Our recent newsletter offered an update of activities in the second half of 2019. It was another busy period for PASTRES.
All six PhD students successfully completed their ‘research outlines’ and presented them to a well-attended colloquium at IDS, Sussex. All have now headed off to their field sites. The projects cover land governance in Amdo Tibet, livelihood change in northern Kenya, market networks in Sardinia, absentee ownership and social differentiation in southern Tunisia, mobility practices in Gujarat, India and responses to a livestock insurance scheme in southern Ethiopia. All are exploring diverse and fascinating dimensions of uncertainty and pastoralism. Look out for video profiles of their projects in the new year on this blog!
Before they left we had a great visual methods workshop, facilitated by Shibaji Bose, Roopa Gogineni and Becky Ayre, who all shared their experience in photovoice, documentary photography and video. We are looking forward to exciting visual material emerging from the research sites in due course. A new Instagram feed, @pastoralismanduncertainty, shares some pictures and stories from the field.
PASTRES was a co-host of the STEPS Centre’s symposium on ‘The Politics of Uncertainty’, held in July at Sussex. Over several intensive days, we explored how uncertainty is understood and responded to in domains as wide-ranging as banking and finance, critical infrastructure, insurance, technology regulation, natural disasters, infectious disease control, crime and terrorism, migration and religion.
A book is in the works, but you can get a flavour of the discussions through the following resources:
> Blog series: Eight blog posts reflecting on different dimensions of uncertainty from multiple angles
> Podcast: Four audio conversations across themes reflecting on implications of uncertainty
> Video: Clips from the plenary presentations discussing the politics of uncertainty
While pastoralism was not a direct focus, it was the resonance with wider domains that was important for PASTRES. The PASTRES team who attended picked up useful perspectives from the diverse participants.
Paper: What is uncertainty and why does it matter?
Before the symposium, a paper reviewing different perspectives on uncertainty was released.
This is a key position paper for PASTRES as we explore how ‘lessons from the margins’ can inform wider understandings of and responses to uncertainty.
Papers: Herding through uncertainties: principles, practices and regional perspectives
As highlighted in earlier blogs, two papers have been published that explore, through a major review of the literature on pastoralism globally, what are the underlying principles and practices that guide pastoralists’ responses to uncertainty, and how these differ (or indeed are similar) across different world regions. These papers provide the foundation for the comparative empirical work now being undertaken.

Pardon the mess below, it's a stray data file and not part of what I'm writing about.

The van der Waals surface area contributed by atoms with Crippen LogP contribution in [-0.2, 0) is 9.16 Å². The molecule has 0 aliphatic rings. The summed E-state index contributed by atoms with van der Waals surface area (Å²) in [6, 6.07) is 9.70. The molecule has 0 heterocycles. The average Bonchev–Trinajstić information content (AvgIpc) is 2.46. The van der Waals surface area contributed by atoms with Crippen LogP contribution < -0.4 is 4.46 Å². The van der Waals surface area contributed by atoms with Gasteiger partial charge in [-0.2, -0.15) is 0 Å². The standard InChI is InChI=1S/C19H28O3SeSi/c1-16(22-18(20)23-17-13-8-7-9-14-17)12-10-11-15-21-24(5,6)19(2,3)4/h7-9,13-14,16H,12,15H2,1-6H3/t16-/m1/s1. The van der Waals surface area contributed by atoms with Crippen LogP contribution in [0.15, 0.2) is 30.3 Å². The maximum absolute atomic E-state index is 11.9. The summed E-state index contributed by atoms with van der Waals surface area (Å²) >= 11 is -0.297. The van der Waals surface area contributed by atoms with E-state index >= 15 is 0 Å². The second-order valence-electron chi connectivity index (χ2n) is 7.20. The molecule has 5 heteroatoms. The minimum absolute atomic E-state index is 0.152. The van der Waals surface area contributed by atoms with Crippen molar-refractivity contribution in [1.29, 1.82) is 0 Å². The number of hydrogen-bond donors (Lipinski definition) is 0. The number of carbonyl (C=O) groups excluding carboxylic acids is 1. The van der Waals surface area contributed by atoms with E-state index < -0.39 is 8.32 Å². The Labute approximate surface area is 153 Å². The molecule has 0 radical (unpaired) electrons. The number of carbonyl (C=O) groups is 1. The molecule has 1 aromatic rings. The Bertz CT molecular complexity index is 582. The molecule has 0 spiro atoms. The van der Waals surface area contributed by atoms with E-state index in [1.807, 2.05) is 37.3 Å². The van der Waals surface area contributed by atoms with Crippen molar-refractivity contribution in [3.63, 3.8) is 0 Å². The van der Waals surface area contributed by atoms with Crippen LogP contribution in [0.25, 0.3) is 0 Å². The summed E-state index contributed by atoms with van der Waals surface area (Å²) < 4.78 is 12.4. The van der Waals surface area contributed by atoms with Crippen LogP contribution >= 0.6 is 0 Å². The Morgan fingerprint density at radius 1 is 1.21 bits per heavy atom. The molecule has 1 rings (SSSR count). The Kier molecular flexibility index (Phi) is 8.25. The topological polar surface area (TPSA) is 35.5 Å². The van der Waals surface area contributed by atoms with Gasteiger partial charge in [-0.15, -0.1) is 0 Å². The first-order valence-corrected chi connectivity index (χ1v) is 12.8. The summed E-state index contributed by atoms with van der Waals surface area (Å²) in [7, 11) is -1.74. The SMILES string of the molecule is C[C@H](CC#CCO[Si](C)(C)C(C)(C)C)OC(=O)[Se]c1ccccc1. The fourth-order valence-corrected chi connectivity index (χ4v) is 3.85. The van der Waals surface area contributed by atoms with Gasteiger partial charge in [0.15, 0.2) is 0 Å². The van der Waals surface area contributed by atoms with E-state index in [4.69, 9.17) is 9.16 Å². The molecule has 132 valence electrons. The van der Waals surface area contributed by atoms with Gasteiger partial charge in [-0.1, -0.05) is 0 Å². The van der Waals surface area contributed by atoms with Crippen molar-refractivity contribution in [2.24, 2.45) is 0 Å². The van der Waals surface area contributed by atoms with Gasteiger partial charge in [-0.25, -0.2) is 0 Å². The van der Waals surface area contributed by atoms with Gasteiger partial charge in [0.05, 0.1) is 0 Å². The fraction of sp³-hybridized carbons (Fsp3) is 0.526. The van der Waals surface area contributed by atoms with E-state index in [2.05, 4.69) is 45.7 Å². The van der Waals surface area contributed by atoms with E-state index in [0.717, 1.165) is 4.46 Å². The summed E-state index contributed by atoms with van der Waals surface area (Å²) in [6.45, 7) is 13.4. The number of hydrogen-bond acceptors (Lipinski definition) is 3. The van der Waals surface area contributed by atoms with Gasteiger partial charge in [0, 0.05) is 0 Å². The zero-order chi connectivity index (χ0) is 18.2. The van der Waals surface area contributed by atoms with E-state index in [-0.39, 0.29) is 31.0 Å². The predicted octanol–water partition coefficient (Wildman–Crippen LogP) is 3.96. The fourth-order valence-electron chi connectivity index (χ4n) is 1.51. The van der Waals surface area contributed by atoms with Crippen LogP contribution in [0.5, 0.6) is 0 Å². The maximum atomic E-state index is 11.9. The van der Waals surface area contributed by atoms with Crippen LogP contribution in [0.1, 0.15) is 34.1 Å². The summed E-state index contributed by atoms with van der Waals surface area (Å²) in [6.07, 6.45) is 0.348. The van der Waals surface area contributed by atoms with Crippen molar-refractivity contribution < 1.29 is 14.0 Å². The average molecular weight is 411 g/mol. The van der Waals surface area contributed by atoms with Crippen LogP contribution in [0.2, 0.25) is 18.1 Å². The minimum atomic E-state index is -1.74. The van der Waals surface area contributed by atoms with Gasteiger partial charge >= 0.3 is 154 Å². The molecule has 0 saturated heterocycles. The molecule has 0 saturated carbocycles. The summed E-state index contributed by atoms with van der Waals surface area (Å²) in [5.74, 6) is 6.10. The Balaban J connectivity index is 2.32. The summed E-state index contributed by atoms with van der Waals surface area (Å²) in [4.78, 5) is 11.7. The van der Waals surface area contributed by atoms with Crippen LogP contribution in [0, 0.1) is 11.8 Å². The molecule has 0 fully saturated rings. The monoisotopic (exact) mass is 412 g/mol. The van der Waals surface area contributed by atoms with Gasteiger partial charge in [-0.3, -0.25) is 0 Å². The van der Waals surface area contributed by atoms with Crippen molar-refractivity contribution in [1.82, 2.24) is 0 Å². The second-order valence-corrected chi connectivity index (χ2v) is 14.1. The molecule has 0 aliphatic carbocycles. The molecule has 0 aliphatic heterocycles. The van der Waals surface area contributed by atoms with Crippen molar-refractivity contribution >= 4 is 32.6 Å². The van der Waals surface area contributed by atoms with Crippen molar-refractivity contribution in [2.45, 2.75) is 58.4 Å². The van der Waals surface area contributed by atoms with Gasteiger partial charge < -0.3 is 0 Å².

We also contributed a short report on the PASTRES project to the open access journal, Pastoralism featured in the last blog. The report gives a brief overview of the project and its aims.
Lecture: Why embracing uncertainty means rethinking development
Building on his Ester Boserup prize lectured delivered in Copenhagen in June, in November, PASTRES PI, Ian Scoones gave a lecture at the Collaborative Centre – Future Rural Africa: Future-making and social-ecological transformation – based in Bonn and Cologne, sharing perspectives from PASTRES with a major new German research group working in Kenya, Namibia and Tanzania.
Seminars and workshops
We were lucky enough to have excellent seminars from PASTRES affiliates, Matteo Caravani and Mathilde Gingembre at Sussex. Affiliate researchers are also regular contributors to this blog, contributing two of the top three blogs this year (see below).
PASTRES affiliate researcher Greta Simplici, along with PhD students Linda Pappagallo and Natasha Maru, were involved with others in putting on an important workshop on mobile methodologies for early career researchers in Germany.
And several PASTRES researchers contributed to the stream on pastoralism at the IUAES (International Union of Anthropological and Ethnographic Studies) Congress in Poznan, Poland.
Policy engagements in Europe
PASTRES members, Michele Nori and Antonello Franca, continue their work on pastoralism in Italy, with the APPIA network. The network brings together associations of producers, individual farmers, researchers, institutional actors and non-governmental organisations active on extensive livestock breeding in Italy. Four thematic working groups focus on 1) problems of predation, 2) access to land and the Common Agricultural Policy (CAP), 3) value chains and marketing of pastoral products, 4) training and innovation in the sector. Ongoing activities include regional discussions on the policy and legislative framework for pastoralism, including CAP reform, access to pastoral lands, cohabitation with wild fauna and the marketing pastoral meat. A new initiative focuses on the establishment of pastoral schools in different regions of Italy.
PASTRES blog: news and comment
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Read the top 3 posts of 2019:
- Youth moving to town: a major cause of uncertainty among the pastoralists of Isiolo, Kenya
- Should we cry over spilled milk? The case of Sardinia
- Pastoralism in the uncertainty of war and exile: insights from Jordan
Keep in touch!
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- Continue to visit our blog (and subscribe for email updates)
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